Time Out says
A subterranean cocktail bar in Spitalfields, the follow-up to Dalston’s Three Sheets.
Three is the magic number. Or two, for Max and Noel Venning, the bartending brothers behind this Spitalfields bar and its sibling, Three Sheets in Dalston. Their second London venture is a seductive space that borrows plenty of the best bits from the first venture, yet feels like the dark yin to that light, bright spot’s yang. It’s tucked underneath Blixen restaurant – a collaboration with the restaurant’s owners and bar snacks are served from the kitchen upstairs – but has its own side entrance down a sweeping staircase and an identity very much shaped by the brothers Venning.
There’s a compact bar at the foot of the stairs as you enter, where smiling staff offered a wave between drink-mixing. It’s elegant, modern and minimal, with tall bar stools populating the first room and low tables for relaxed drinking in the second; that first space is brightened by white stone walls, the other is painted in smart bottle green and navy. French doors divide them and get flung open on busier nights to unveil the second space. Table service was warm and attentive, and our waitress gave enthusiastic recommendations and made us feel at ease when we were being indecisive. A couple of palms and shoots pop out and echo the greenery-decked restaurant up above, while a whopping convex mirror hangs opposite the bar, drawing focus back to the heart of the place.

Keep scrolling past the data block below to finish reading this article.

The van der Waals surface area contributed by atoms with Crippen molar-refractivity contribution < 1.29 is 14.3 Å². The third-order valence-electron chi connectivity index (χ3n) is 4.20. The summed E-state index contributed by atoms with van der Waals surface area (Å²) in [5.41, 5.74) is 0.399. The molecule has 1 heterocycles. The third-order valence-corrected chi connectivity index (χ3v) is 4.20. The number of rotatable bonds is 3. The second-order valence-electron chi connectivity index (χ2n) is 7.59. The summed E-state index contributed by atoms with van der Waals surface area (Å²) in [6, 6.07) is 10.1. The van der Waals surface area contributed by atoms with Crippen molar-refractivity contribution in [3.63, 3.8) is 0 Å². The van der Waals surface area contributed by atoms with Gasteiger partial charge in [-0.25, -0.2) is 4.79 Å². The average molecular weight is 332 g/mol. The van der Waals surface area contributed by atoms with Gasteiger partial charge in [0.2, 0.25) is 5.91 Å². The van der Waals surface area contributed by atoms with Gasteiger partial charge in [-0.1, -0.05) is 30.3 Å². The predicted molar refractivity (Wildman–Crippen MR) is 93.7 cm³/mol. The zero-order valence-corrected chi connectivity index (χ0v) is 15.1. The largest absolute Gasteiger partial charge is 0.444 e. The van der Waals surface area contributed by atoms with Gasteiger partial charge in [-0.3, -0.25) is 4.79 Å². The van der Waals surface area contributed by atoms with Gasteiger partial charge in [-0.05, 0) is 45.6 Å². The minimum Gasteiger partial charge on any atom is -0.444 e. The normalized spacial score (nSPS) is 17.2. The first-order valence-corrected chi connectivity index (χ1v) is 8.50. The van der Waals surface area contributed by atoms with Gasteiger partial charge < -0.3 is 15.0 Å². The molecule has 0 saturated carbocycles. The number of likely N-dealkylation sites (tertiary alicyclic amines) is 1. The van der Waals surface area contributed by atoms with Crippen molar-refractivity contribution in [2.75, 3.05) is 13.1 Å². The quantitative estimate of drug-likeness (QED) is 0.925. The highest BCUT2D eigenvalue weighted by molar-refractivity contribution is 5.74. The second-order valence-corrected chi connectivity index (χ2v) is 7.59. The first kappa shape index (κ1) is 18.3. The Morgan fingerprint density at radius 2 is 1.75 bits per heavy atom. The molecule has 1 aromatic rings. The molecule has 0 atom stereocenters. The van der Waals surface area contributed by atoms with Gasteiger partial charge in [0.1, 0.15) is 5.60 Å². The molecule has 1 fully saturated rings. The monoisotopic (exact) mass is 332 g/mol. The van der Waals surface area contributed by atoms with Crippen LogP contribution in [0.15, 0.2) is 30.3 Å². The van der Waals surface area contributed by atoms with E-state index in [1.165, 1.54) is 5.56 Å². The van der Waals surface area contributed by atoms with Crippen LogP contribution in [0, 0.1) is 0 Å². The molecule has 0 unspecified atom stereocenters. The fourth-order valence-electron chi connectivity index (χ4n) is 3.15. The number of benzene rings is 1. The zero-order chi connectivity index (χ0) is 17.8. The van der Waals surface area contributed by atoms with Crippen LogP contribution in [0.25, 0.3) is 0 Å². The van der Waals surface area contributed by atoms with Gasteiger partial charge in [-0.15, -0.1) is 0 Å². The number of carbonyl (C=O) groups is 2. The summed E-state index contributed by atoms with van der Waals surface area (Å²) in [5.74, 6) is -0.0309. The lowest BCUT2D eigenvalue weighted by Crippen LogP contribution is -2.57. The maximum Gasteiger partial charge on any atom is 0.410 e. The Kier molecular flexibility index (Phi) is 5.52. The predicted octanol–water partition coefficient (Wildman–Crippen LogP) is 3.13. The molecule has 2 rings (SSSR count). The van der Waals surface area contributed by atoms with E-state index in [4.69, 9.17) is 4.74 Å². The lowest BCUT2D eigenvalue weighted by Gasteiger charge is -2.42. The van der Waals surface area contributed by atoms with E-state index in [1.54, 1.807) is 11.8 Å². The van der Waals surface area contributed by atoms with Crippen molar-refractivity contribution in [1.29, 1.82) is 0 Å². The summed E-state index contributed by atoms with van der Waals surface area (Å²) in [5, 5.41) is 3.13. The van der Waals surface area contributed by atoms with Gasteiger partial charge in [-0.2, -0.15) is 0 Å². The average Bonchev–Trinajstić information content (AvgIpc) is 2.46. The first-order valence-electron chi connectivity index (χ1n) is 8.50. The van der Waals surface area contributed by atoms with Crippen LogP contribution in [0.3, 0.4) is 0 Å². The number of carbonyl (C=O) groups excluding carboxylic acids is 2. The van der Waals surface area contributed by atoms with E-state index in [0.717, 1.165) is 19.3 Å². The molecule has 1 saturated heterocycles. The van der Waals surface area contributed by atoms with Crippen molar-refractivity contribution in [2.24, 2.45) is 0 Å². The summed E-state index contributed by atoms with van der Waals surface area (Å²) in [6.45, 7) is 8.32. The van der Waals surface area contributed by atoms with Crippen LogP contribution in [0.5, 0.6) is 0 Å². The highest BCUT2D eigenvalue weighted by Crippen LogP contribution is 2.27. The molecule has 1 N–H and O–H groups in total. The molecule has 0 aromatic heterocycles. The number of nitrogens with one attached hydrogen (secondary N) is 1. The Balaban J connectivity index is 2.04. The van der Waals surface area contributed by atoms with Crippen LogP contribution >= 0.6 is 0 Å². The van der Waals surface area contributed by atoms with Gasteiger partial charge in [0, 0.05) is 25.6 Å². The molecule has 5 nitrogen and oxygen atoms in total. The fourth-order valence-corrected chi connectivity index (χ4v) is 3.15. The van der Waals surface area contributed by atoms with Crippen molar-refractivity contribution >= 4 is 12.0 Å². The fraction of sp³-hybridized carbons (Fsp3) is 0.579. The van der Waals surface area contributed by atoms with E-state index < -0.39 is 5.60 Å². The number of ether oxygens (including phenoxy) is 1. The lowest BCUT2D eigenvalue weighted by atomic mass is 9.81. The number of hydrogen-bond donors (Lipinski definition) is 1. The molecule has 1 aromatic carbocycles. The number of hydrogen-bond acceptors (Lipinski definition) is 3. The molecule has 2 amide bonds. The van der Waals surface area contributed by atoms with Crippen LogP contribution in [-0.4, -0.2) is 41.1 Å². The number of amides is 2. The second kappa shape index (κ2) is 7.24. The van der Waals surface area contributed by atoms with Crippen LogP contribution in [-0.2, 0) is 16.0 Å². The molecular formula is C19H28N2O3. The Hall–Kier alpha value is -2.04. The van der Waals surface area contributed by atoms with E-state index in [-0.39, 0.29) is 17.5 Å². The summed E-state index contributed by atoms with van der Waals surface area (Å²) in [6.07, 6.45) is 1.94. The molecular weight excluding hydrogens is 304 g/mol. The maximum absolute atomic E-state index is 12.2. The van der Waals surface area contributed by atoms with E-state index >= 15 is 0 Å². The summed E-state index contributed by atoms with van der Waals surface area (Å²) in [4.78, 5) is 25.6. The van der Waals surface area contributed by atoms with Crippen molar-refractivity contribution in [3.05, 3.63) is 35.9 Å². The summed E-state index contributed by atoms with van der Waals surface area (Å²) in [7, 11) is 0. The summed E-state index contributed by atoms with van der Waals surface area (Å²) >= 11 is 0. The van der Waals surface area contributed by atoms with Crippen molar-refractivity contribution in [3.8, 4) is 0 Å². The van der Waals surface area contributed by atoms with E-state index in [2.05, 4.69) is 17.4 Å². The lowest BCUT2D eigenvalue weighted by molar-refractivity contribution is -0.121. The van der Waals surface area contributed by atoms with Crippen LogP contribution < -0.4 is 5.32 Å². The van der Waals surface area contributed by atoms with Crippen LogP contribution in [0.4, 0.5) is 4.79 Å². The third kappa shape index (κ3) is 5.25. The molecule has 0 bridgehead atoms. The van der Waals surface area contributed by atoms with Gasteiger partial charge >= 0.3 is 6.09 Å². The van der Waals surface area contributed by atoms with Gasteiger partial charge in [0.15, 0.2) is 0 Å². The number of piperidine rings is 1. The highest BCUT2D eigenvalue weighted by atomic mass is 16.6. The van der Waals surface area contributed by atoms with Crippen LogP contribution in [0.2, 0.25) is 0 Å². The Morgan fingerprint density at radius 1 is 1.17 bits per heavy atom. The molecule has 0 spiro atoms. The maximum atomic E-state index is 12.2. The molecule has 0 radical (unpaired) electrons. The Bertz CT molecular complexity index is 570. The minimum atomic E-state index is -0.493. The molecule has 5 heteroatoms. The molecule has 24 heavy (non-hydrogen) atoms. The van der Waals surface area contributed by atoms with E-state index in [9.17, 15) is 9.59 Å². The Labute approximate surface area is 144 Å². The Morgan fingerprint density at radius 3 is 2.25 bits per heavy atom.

Just as at Three Sheets, the cocktails are so very striking. At a time when we’re told those snowflakes are watching what they drink, the menu is right on the money: cocktails are either ‘free’, ‘light’, ‘medium’ or ‘full’, with three options to choose underneath each heading. (Alcohol-free drinks cost £6.50, all other cocktails are £9.50.) From the last section, a standout was the Whisky + Milk, a clarified, nutty and full-bodied bourbon cocktail whose flavour delightfully lingered. A Tequila Highball could convert any agave-hater: a clear and fizzing drink that tasted practically virtuous, with a light blend of green tea, honey and essential oils in the mix. And the Venning’s famed French 75 makes it on to the menu: it’s quite simply one of London’s best cocktails.
Each drink is served in a fuss-free way that belies all the sciencey, kitcheney stuff that has gone into making them – a bouquet of fresh flowers and blossom on the bar was occasionally snipped at for cute garnishes, but otherwise, expect drinks served straight-up, perfectly chilled and in elegant glassware. Bar snacks match this pared-back approach – plenty of robust, traditional flavours done well, from chorizo bites to fish croquetas and giant prawns in an oily, garlicky garnish.
Three Sheets is seen by many as a discerning drinker’s hangout, and some punters might find that tiny and achingly cool Kingland Road spot a touch intimidating. That doesn’t feel like the case at Bar Three, a more down-to-earth and accessible bar despite the fact that it’s bigger and glossier. There are lots of cute hidey holes and there’s a little more room to breathe. I loved it so much that I found myself descending the stairs for a second time just a week after my first trip. Neighbourhood hype had brought in more locals and the bar was abuzz – those doors popped back to accommodate the bustle. It felt like magic, pure and simple.
Basement, 5a Brushfield Street
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